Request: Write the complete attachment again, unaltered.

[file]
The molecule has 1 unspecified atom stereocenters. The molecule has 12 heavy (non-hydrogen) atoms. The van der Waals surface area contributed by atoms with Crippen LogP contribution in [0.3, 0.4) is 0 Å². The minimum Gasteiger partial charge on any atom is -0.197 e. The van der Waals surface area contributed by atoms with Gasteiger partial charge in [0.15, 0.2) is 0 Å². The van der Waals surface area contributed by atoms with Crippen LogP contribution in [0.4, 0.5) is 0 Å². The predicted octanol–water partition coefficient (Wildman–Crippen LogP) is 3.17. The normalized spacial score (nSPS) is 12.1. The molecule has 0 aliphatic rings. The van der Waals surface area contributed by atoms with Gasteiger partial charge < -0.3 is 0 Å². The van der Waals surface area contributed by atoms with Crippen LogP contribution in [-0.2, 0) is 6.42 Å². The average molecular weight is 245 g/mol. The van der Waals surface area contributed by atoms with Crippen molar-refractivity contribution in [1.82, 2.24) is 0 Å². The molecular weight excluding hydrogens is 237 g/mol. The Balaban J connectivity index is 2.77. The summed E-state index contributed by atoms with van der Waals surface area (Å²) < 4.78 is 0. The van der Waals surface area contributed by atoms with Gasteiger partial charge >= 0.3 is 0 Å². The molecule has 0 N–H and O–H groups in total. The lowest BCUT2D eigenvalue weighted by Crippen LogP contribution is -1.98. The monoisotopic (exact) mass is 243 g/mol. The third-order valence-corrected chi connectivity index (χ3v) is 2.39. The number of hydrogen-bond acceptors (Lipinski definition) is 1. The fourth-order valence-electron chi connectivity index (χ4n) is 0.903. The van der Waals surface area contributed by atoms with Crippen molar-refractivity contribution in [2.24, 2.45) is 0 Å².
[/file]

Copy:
The molecule has 1 unspecified atom stereocenters. The molecule has 12 heavy (non-hydrogen) atoms. The van der Waals surface area contributed by atoms with Crippen LogP contribution in [0.3, 0.4) is 0 Å². The minimum Gasteiger partial charge on any atom is -0.197 e. The van der Waals surface area contributed by atoms with Gasteiger partial charge in [0.15, 0.2) is 0 Å². The van der Waals surface area contributed by atoms with Crippen LogP contribution in [0.4, 0.5) is 0 Å². The predicted octanol–water partition coefficient (Wildman–Crippen LogP) is 3.17. The normalized spacial score (nSPS) is 12.1. The molecule has 0 aliphatic rings. The van der Waals surface area contributed by atoms with Gasteiger partial charge < -0.3 is 0 Å². The van der Waals surface area contributed by atoms with Crippen LogP contribution in [-0.2, 0) is 6.42 Å². The average molecular weight is 245 g/mol. The van der Waals surface area contributed by atoms with Crippen molar-refractivity contribution in [1.82, 2.24) is 0 Å². The molecular weight excluding hydrogens is 237 g/mol. The Balaban J connectivity index is 2.77. The summed E-state index contributed by atoms with van der Waals surface area (Å²) < 4.78 is 0. The van der Waals surface area contributed by atoms with Gasteiger partial charge >= 0.3 is 0 Å². The molecule has 0 N–H and O–H groups in total. The lowest BCUT2D eigenvalue weighted by Crippen LogP contribution is -1.98. The monoisotopic (exact) mass is 243 g/mol. The third-order valence-corrected chi connectivity index (χ3v) is 2.39. The number of hydrogen-bond acceptors (Lipinski definition) is 1. The fourth-order valence-electron chi connectivity index (χ4n) is 0.903. The van der Waals surface area contributed by atoms with Crippen molar-refractivity contribution in [2.24, 2.45) is 0 Å².